resveratrol per kilogram of weight per day ( a very high dose) showed some reversal of damage associated
with diabetes. Resveratrol appeared to relax arteries and keep blood flowing in the brain of the treated rats as
well as normalizing oxygen levels. The authors of the study speculate that the observed effects of resveratrol
may reduce the stress factors that lead to strokes in diabetics and opened the possibility that resveratrol could
be a potential agent used to prevent brain dysfunction and reduce stroke risk in diabetics. Summary: Even less
resveratrol could be as effective for reversal of diabetes-associated brain damage in rats. Much more study is necessary.
A study presented at the American Academy of Neurology’s 63rd Annual Meeting in April, 2011, that was performed at
the Harvard School of Public Health in Boston, suggested that the flavonoids in plants and fruits may increase
dopamine levels in the brain and possibly prevent Parkinson’s disease. Of the subjects monitored during the
study, men who ate more foods containing flavonoids, such as berries, apples and oranges, were 40 percent
less likely to develop Parkinson’s disease. In women, there was no relationship between eating general
flavonoids and the occurrence of Parkinson’s disease, but the flavonoids such as anthocyanins found in berries
were found to protect both men and women against the disease. Summary: A diet high in fruits and
vegetables could be protective against Parkinson’s disease risk but the results are still preliminary. Research
needs to be done to see what other flavonoid-rich foods such as cacao, and red wine, do for the risk of
Parkinson’s and other neurological diseases.
Drinking red wine over a lifetime apparently reduces the risk of essential tremor significantly. In the medical
journal Movement Disorders (April 2011), researchers found that over a period ofapproximately 30 years, three glasses of
red wine a day led to a 65 percent lower risk of developing tremors and four or five glasses of red wine daily
led to an 86 percent lower risk. It was postulated that antioxidants in red wine provide a protective effect.
Summary: This case-control study was subject to bias and more research is needed to determine the role of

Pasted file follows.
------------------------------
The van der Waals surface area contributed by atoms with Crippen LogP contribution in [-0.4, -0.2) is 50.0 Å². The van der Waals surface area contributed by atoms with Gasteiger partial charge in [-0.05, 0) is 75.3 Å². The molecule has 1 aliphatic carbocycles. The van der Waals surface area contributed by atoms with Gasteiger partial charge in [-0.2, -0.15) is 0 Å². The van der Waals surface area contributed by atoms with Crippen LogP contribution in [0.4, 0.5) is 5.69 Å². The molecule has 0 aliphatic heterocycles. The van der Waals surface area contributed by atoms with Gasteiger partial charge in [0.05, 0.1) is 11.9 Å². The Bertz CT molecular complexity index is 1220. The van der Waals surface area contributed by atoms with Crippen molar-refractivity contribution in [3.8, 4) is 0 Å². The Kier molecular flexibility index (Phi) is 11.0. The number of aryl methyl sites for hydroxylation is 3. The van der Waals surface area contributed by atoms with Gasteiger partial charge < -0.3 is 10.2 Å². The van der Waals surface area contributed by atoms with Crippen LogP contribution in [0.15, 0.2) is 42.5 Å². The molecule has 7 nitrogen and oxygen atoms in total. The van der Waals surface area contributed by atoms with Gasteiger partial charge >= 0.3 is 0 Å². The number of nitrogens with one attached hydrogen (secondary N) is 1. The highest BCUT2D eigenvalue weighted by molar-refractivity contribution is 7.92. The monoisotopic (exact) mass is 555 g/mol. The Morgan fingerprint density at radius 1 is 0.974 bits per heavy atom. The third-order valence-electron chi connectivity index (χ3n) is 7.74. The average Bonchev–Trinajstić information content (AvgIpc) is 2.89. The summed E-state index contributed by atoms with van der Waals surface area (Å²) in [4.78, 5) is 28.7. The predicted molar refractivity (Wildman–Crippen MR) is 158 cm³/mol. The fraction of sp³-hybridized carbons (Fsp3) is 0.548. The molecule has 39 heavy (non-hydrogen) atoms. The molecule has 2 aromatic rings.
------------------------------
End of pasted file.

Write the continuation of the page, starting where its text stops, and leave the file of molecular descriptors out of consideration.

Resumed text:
alcohol drinking in the development of essential tremor.
A study published in Alcoholism: Clinical & Experimental Research (November 2011) by Japanese researchers
looked at the effect of alcohol on sleep. 10 healthy, male university students were give three different alcohol
beverages at three week intervals: 0 alcohol (control), a low dose of alcohol, or a high dose of pure ethanol. A
Holter electrocardiogram was attached to each subject for a 24-hour period and the subject was instructed to
drink one of the three alcoholic beverages 100 minutes before going to bed. Polysomnography was performed
for 8 hours. The team found that alcohol increased the heart rate and interfered with sleep and the more
alcohol the participants drank, the greater the effect. The subjects exhibited good sleep quality in the first half
of the sleep cycle, but in the second half, the alcohol interfered with sleep quality and the restorative role of
sleep. Summary: A “nightcap” before bedtime may actually prevent a good night’s sleep.
A study reported in the American Journal of Clinical Nutrition (October 2011) found that European men, but not
women, who drank more than four alcoholic drinks per day had an increased risk of stomach cancer. Men who
averaged more than four drinks per day were twice as likely to develop stomach cancer as light drinkers (a half
drink a day or less). Beer, rather than wine or liquor, was associated with the stomach cancer risk. The